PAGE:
I see the same condition happen in highly stressful business situations. The more stress and pressure, the less we become able to think clearly to see all the potential options available. Under either physical or mental extreme stress we literally become dumber. In actuality, our IQ drops, and we see less and less options. We certainly do not see what we want, when we need to operate at a peek creative level.
In order to remain as calm as possible under pressure to avoid the tunnel vision, one option is to increase our skill level and our confidence. That can lower the stress and panic feelings that result from being overwhelmed.
Having a process based on proper knowledge and experience in rock climbing is essential. Situations can degrade quickly and if the proper actions are not taken at the right moment, you can get very hurt or die.
I once learned, after the fact, that I had made my anchor improperly. If my climbing partner had fallen, I would have been yanked off the rock and strangled around the waste by the rope. I would have been banged up, to say the least. At the time I was 130 feet in the air. The point is that I thought I knew what I was doing, but I missed a critical step that made all the difference.
In our business of product design, missing a critical step can also have disastrous consequences. I have learned that if I haven’t done a particular task before, then I really don’t know that task. A solid process comes from the experience of having done a particular task over and over. This will teach you how to do it correctly and also what could potentially go wrong. Knowing what can go wrong can be a lifesaver because you can be prepared if and when things go sideways.
Knowing your weaknesses is very important and as the saying goes in rock climbing; it all comes out on the rock. Whatever you struggle with, that hard, unyielding piece of stone will beat out of you. If you have trouble taking risks, you will hang onto holds too long burning precious energy. Fear will keep you from making that next move. If you are impulsive and move quickly before planning your next few moves ahead, you will undoubtedly get to a point where you won’t know what to do next. If the route is at the edge of your skill level, you may be stuck or fall. If you are unprepared you will get hurt or hurt someone else. Underestimating the consequences of our weaknesses doesn’t allow us to acknowledge them and then to improve. If you don’t train the areas where you are weakest and don’t continually educate yourself you will be continually frustrated and never get any better.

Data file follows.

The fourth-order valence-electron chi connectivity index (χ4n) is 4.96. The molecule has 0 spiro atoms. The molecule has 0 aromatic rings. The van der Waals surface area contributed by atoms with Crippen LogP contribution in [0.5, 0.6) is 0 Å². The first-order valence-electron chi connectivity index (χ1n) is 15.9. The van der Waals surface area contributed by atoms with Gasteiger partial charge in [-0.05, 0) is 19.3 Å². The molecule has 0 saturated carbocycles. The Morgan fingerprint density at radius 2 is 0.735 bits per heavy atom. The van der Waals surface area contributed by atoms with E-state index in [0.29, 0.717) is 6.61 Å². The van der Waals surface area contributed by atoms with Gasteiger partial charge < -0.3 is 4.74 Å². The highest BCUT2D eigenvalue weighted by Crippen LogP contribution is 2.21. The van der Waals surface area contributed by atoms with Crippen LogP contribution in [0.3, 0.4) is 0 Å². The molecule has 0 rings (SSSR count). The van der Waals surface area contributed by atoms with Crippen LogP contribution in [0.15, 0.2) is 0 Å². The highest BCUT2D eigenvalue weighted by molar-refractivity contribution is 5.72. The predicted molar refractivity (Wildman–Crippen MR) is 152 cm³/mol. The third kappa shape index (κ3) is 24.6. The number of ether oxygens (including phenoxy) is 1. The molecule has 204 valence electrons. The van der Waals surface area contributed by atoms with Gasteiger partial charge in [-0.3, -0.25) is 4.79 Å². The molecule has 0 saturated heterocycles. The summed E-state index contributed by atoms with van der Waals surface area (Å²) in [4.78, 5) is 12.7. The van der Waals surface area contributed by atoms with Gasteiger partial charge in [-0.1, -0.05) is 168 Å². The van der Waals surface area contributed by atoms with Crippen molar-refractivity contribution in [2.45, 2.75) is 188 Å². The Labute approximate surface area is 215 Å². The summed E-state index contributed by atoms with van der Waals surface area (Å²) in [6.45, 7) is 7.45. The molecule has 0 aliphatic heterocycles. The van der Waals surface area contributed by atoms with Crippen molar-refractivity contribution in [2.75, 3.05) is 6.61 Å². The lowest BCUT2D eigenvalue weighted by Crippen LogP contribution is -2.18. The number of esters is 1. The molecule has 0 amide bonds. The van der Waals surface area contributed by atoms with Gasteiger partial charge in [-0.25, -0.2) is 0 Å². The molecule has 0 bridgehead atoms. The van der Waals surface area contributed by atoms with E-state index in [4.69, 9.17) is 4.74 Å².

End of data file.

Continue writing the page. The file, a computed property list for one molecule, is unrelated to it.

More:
As professionals in our respective fields, we owe it to our clients to be highly skilled and ever improving. Rock climbing has shown me that losing the ego in regard to knowing it all, has really allowed me to learn so much more from others. And in the end that really does make us better.
Staying healthy is something I constantly battle with rock climbing. Because I just turned 50, I find I get injured much easier than I did when I was younger. I realize that I now require a lot of stretching and conditioning before I climb or I risk an injury that can take me out for months. We don’t always realize how important our physical conditioning is to our day to day life. Sitting in our chairs all day, staring at a computer screen until we are cross-eyed is not the way to be in peak condition.
Just like in rock climbing, if we don’t feel healthy, we are certainly not going to perform our jobs at a peak state. We need to stretch both our bodies and our minds so we don’t get hurt. How many of us have missed days at the office with back problems? I don’t always enjoy the training, stretching, and core exercises required for rock climbing, but when I notice improvement it seems worth it. What things can you do to improve your physical and mental conditioning so you operate your business at the best state possible for you?
I believe that everything we have in our lives is exactly what we asked for on a conscious and subconscious level. Rock climbing is a way to push myself both physically and mentally to achieve new heights, literally! It shows me how I can take that same drive, push through fear and, at times, laziness, to achieve so much more, in both my business and personal relationships. What is your rock climbing metaphor?